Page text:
In August 2015, President Buhari implemented a Treasury Single Account (TSA), consolidating 20,000 government bank accounts into a unified, transparent system; the government has also carried out a number of institutional and governance reforms which have secured the implementation of the Integrated Financial Management and Information System and the Integrated Payroll and Personnel Information System, while the ratification of the Secured Transactions in Movable Assets Act 2017 has provided favourable circumstances for SME loans. The Federal Inland Revenue Service (FIRS), Executive Chairman, Babatunde Fowler drives diversification of the nation’s economy through the implementation of initiatives which improve tax compliance and collection. “The only way to improve the standard of living of the people is to continue to create an environment good for business and good for living,” states Fowler. “Key to this is convenience and transparency.”
Further reforms have been implemented by the Presidential Enabling Business Environment Council (PEBEC) for a new electronic platform integrating tax authority and Corporate Affairs Commission (CAC). According to the PEBEC report on the Ease of Doing Business 2019 outlook, over the past three years there have been over 140 reforms that aim to remove bureaucratic constraints to doing business in Nigeria. The report states that: “Nigeria was ranked among the top 100 countries in business dynamism and as one of the most entrepreneurial countries in the world, according to the World Economic Forum.” The World Bank of Doing Business has recently announced that out of 190 countries, Nigeria is amongst the top-20 improvers in doing business.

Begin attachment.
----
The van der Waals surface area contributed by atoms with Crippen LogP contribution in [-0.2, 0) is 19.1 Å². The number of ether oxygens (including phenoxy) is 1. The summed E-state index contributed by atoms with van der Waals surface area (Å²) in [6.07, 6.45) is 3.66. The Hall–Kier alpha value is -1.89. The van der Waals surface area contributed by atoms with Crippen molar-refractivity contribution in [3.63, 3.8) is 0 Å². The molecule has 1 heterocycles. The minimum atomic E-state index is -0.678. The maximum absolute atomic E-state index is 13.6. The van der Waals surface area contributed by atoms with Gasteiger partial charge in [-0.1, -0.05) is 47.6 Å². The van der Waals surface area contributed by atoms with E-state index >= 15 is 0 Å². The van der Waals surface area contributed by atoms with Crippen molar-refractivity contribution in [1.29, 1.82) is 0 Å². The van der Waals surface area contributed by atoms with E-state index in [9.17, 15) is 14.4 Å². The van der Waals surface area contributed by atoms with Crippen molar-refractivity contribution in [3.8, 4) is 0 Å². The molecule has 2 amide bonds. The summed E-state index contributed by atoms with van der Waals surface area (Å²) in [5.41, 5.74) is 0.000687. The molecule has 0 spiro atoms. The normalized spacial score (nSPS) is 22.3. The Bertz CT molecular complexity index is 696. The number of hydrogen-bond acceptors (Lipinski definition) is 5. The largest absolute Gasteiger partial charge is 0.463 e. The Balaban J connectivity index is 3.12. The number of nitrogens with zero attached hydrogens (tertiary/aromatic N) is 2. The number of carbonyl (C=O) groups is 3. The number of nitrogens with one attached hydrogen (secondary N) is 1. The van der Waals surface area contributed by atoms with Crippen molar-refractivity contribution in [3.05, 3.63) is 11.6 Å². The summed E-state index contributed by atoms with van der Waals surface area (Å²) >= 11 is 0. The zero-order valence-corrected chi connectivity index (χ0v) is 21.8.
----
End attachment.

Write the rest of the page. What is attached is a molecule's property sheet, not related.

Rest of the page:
In September 2019, President Buhari put together a star cast eight-man economic advisory team. According to presidential spokesperson, Femi Adesina the Economic Advisory Council (EAC) will: “advise the President on economic policy matters, including fiscal analysis, economic growth and a range of internal and global economic issues, working with the relevant cabinet members and heads of monetary and fiscal agencies.” This will encourage the conversation to open up, deepen and think outside the box for solutions in securing Nigeria’s rapid economic growth.
Economic confidence has found fertile and solid ground in Nigeria and, as the economy stretches, grows and strengthens under Buhari’s administration, an auspicious outlook of a continued prosperous, transparent and thriving future is being positively projected.